When you think about it, it’s like a counterpart to the Oedipal complex. If all men really want to kill their fathers and marry their mothers, do all women want to kill their mothers and marry the man of their dreams without her constant nagging?
Blame It on Austen
Then again, maybe this deadly theme goes farther back than we think when it comes to romance. Jane Austen’s Emma? Her mom is dead. Anne’s mother in Austen’s Persuasion? Also dead. Mr. Darcy’s mom and dad in Pride and Prejudice? Dead and deader, which does leave him conveniently filthy rich (though it’s never mentioned if they died in a carriage accident or not).
And what happens at the beginning of Sense and Sensibility? The dad croaks. Though it does give me hope that he didn’t take the mother with him in this case (which I consider to be no small romance miracle).
So maybe romance movie writers don’t hate their mothers, as I have sometimes darkly surmised. Maybe they just stuck to the tried and true formulas that came before them. I mean, if dead moms work, they work, right? Who are we to question Jane Austen when it comes to finding romantic love?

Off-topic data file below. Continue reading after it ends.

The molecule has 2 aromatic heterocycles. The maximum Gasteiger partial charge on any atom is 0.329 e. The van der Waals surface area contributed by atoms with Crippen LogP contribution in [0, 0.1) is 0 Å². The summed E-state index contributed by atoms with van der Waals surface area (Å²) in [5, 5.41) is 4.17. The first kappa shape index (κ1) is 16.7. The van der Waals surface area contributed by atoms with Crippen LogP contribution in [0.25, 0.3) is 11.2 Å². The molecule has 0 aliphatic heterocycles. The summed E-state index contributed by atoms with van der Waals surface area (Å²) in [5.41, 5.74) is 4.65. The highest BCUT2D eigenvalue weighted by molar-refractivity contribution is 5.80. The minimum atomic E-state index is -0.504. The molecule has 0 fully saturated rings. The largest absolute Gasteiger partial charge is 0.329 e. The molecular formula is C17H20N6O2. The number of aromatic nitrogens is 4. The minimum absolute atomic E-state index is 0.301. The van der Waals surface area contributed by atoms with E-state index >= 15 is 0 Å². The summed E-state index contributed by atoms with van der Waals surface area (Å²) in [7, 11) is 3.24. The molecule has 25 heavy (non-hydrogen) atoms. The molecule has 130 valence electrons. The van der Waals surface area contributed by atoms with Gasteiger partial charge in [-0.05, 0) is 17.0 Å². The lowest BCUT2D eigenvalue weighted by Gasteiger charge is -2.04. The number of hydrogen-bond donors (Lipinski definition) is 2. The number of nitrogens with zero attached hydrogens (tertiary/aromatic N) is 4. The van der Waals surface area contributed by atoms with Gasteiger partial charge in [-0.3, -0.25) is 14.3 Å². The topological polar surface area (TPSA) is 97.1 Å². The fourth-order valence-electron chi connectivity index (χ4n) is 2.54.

You Had Me at “My Mom Is Dead.”
Romance and fatality. I never realized what a great couple they made until I became obsessed with corny rom-coms.
And while sometimes a beloved mother on the other side of the grave makes a credible hurdle to overcome in a movie, sometimes these mommy offings feel more like an emotional drive-by like in Love Hard.
When Nina Dobrev falls in love over the phone with the guy that’s cat-fishing her, she mentions that her mom died like a year ago and how much everybody loved her. Then the mom is NEVER mentioned again. I mean, come on, was that really necessary?!
That being said, I totally love and recommend that movie. Hey, if the cost of fictional romance is some collateral mommy damage, who am I to argue?